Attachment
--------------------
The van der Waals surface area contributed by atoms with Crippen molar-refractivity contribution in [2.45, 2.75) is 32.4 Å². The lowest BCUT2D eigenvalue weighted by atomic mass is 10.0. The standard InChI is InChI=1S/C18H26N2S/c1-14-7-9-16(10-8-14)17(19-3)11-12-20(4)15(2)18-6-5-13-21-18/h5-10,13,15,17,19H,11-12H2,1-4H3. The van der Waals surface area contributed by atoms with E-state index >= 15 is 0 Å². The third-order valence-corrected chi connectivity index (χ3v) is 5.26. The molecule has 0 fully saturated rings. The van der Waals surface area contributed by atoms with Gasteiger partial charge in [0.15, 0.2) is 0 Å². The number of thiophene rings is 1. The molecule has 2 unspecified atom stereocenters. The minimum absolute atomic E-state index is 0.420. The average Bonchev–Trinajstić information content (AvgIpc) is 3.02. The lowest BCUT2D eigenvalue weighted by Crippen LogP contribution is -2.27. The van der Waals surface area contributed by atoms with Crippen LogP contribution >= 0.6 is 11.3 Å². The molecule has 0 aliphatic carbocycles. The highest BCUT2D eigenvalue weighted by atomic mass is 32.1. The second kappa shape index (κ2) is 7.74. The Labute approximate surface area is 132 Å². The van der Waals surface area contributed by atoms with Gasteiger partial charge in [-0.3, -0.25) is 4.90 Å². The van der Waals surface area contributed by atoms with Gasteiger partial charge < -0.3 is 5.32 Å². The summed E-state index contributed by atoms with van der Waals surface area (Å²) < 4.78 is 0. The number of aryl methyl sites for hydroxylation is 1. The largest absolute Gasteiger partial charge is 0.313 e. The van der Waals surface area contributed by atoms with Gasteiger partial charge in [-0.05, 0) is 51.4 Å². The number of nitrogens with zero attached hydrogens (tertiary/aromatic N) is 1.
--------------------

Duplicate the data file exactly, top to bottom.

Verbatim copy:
The van der Waals surface area contributed by atoms with Crippen molar-refractivity contribution in [2.45, 2.75) is 32.4 Å². The lowest BCUT2D eigenvalue weighted by atomic mass is 10.0. The standard InChI is InChI=1S/C18H26N2S/c1-14-7-9-16(10-8-14)17(19-3)11-12-20(4)15(2)18-6-5-13-21-18/h5-10,13,15,17,19H,11-12H2,1-4H3. The van der Waals surface area contributed by atoms with E-state index >= 15 is 0 Å². The third-order valence-corrected chi connectivity index (χ3v) is 5.26. The molecule has 0 fully saturated rings. The van der Waals surface area contributed by atoms with Gasteiger partial charge in [0.15, 0.2) is 0 Å². The number of thiophene rings is 1. The molecule has 2 unspecified atom stereocenters. The minimum absolute atomic E-state index is 0.420. The average Bonchev–Trinajstić information content (AvgIpc) is 3.02. The lowest BCUT2D eigenvalue weighted by Crippen LogP contribution is -2.27. The van der Waals surface area contributed by atoms with Crippen LogP contribution >= 0.6 is 11.3 Å². The molecule has 0 aliphatic carbocycles. The highest BCUT2D eigenvalue weighted by atomic mass is 32.1. The second kappa shape index (κ2) is 7.74. The Labute approximate surface area is 132 Å². The van der Waals surface area contributed by atoms with Gasteiger partial charge in [-0.3, -0.25) is 4.90 Å². The van der Waals surface area contributed by atoms with Gasteiger partial charge < -0.3 is 5.32 Å². The summed E-state index contributed by atoms with van der Waals surface area (Å²) < 4.78 is 0. The number of aryl methyl sites for hydroxylation is 1. The largest absolute Gasteiger partial charge is 0.313 e. The van der Waals surface area contributed by atoms with Gasteiger partial charge in [-0.05, 0) is 51.4 Å². The number of nitrogens with zero attached hydrogens (tertiary/aromatic N) is 1.